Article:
Oxidative stress and successful antioxidant treatment in models of RYR1-related myopathy

Dowling, J.J., Arbogast, S., Hur, J., Nelson, D.D., McEvoy, A., Waugh, T., Marty, I., Lunardi, J., Brooks, S.V., Kuwada, J.Y., and Ferreiro, A.
Brain : a journal of neurology   135(4): 1115-1127 (Journal)
Registered Authors
Dowling, Jim, Kuwada, John
antioxidant response, myopathies, oxidative stress, neuromuscular disorders
MeSH Terms
  • Acetophenones/pharmacology
  • Acetylcysteine/therapeutic use*
  • Animals
  • Animals, Genetically Modified
  • Antioxidants/therapeutic use*
  • Behavior, Animal
  • Disease Models, Animal
  • Enzyme Inhibitors/pharmacology
  • Humans
  • Indomethacin/pharmacology
  • Larva
  • Microarray Analysis
  • Microscopy, Electron, Transmission
  • Mitochondria/ultrastructure
  • Muscle Contraction/genetics
  • Muscle Fibers, Skeletal/drug effects
  • Muscle Fibers, Skeletal/metabolism
  • Muscle Fibers, Skeletal/pathology
  • Muscle Fibers, Skeletal/ultrastructure
  • Muscle Proteins/genetics
  • Muscle Proteins/metabolism
  • Muscular Diseases/drug therapy*
  • Muscular Diseases/genetics
  • Muscular Diseases/metabolism*
  • Muscular Diseases/pathology
  • Mutation/genetics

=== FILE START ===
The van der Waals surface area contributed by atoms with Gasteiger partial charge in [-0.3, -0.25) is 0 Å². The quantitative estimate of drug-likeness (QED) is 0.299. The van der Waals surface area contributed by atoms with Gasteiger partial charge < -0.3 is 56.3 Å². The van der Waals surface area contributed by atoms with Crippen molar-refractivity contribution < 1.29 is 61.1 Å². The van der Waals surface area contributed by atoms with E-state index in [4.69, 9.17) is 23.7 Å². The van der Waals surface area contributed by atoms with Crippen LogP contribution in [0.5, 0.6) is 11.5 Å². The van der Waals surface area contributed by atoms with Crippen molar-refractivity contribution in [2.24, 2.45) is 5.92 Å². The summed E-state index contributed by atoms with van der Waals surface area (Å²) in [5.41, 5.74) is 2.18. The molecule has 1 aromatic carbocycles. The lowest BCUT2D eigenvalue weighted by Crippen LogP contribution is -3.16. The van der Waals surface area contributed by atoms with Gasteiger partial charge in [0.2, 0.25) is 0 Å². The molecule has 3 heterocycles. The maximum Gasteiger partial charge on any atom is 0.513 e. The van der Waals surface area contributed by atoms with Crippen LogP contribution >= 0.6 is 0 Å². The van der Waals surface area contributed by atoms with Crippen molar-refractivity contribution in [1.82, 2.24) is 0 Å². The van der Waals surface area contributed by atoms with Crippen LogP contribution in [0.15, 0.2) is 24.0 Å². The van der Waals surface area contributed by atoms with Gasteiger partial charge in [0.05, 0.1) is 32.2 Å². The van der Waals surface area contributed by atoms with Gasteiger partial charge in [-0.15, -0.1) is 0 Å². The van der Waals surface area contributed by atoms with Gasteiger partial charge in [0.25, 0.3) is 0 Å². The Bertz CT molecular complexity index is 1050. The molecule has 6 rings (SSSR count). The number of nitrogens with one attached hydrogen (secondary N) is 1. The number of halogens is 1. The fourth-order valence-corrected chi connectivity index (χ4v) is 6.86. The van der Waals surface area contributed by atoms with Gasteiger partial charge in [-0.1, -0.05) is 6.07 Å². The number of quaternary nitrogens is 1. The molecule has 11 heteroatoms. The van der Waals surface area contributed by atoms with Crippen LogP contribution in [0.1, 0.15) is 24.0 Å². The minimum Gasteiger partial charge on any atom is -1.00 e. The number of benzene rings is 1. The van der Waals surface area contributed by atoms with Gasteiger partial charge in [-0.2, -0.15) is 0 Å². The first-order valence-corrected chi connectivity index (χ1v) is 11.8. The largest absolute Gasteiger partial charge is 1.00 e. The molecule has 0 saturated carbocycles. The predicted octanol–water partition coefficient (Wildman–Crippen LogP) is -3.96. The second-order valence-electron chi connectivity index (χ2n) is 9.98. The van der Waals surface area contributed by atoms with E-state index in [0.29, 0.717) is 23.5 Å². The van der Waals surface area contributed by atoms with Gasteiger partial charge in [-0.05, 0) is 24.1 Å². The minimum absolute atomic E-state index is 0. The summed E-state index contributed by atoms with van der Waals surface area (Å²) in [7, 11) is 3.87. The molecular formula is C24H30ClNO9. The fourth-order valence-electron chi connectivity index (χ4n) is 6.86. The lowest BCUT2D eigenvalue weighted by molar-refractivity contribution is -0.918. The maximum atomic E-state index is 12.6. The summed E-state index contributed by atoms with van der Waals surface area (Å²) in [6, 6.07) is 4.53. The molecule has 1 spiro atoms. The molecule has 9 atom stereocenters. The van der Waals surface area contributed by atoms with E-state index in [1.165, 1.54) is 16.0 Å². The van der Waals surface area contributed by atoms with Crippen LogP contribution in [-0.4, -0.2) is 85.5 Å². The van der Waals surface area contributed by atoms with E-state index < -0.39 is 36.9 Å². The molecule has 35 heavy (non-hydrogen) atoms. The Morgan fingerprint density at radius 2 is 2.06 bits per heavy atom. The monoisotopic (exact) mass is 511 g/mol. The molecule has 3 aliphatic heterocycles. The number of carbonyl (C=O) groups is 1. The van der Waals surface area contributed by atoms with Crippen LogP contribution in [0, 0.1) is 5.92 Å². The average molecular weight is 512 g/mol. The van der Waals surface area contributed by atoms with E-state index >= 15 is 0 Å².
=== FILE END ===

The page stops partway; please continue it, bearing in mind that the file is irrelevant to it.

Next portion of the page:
• Oxidative Stress/drug effects*
  • Oxidative Stress/genetics
  • Ryanodine Receptor Calcium Release Channel/genetics
  • Ryanodine Receptor Calcium Release Channel/metabolism*
  • Zebrafish
22418739 Full text @ Brain

The skeletal muscle ryanodine receptor is an essential component of the excitation–contraction coupling apparatus. Mutations in RYR1 are associated with several congenital myopathies (termed RYR1-related myopathies) that are the most common non-dystrophic muscle diseases of childhood. Currently, no treatments exist for these disorders. Although the primary pathogenic abnormality involves defective excitation–contraction coupling, other abnormalities likely play a role in disease pathogenesis. In an effort to discover novel pathogenic mechanisms, we analysed two complementary models of RYR1-related myopathies, the relatively relaxed zebrafish and cultured myotubes from patients with RYR1-related myopathies. Expression array analysis in the zebrafish disclosed significant abnormalities in pathways associated with cellular stress. Subsequent studies focused on oxidative stress in relatively relaxed zebrafish and RYR1-related myopathy myotubes and demonstrated increased oxidant activity, the presence of oxidative stress markers, excessive production of oxidants by mitochondria and diminished survival under oxidant conditions. Exposure to the antioxidant N-acetylcysteine reduced oxidative stress and improved survival in the RYR1-related myopathies human myotubes ex vivo and led to significant restoration of aspects of muscle function in the relatively relaxed zebrafish, thereby confirming its efficacy in vivo. We conclude that oxidative stress is an important pathophysiological mechanism in RYR1-related myopathies and that N-acetylcysteine is a successful treatment modality ex vivo and in a vertebrate disease model. We propose that N-acetylcysteine represents the first potential therapeutic strategy for these debilitating muscle diseases.

Genes / Markers
Mutation and Transgenics
Human Disease / Model Data
Sequence Targeting Reagents
Engineered Foreign Genes
Errata and Notes